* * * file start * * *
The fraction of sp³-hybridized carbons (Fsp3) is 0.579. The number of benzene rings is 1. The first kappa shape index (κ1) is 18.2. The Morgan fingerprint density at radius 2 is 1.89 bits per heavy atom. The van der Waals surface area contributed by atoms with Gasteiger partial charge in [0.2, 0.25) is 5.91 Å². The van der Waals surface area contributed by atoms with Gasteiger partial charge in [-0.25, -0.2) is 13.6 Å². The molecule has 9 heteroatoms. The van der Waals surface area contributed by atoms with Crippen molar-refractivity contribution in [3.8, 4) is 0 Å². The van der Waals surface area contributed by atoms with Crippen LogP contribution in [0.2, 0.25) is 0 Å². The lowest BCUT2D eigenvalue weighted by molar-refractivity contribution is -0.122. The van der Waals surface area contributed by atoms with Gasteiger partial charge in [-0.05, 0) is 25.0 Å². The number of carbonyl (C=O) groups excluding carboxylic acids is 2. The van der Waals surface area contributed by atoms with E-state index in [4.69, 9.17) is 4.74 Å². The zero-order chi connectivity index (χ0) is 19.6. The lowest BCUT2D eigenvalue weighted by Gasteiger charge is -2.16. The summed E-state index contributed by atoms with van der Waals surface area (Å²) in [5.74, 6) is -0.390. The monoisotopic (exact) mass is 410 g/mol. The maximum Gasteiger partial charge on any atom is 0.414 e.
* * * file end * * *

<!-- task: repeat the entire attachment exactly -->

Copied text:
The fraction of sp³-hybridized carbons (Fsp3) is 0.579. The number of benzene rings is 1. The first kappa shape index (κ1) is 18.2. The Morgan fingerprint density at radius 2 is 1.89 bits per heavy atom. The van der Waals surface area contributed by atoms with Gasteiger partial charge in [0.2, 0.25) is 5.91 Å². The van der Waals surface area contributed by atoms with Gasteiger partial charge in [-0.25, -0.2) is 13.6 Å². The molecule has 9 heteroatoms. The van der Waals surface area contributed by atoms with Crippen molar-refractivity contribution in [3.8, 4) is 0 Å². The van der Waals surface area contributed by atoms with Crippen LogP contribution in [0.2, 0.25) is 0 Å². The lowest BCUT2D eigenvalue weighted by molar-refractivity contribution is -0.122. The van der Waals surface area contributed by atoms with Gasteiger partial charge in [-0.05, 0) is 25.0 Å². The number of carbonyl (C=O) groups excluding carboxylic acids is 2. The van der Waals surface area contributed by atoms with E-state index in [4.69, 9.17) is 4.74 Å². The zero-order chi connectivity index (χ0) is 19.6. The lowest BCUT2D eigenvalue weighted by Gasteiger charge is -2.16. The summed E-state index contributed by atoms with van der Waals surface area (Å²) in [5.74, 6) is -0.390. The monoisotopic (exact) mass is 410 g/mol. The maximum Gasteiger partial charge on any atom is 0.414 e.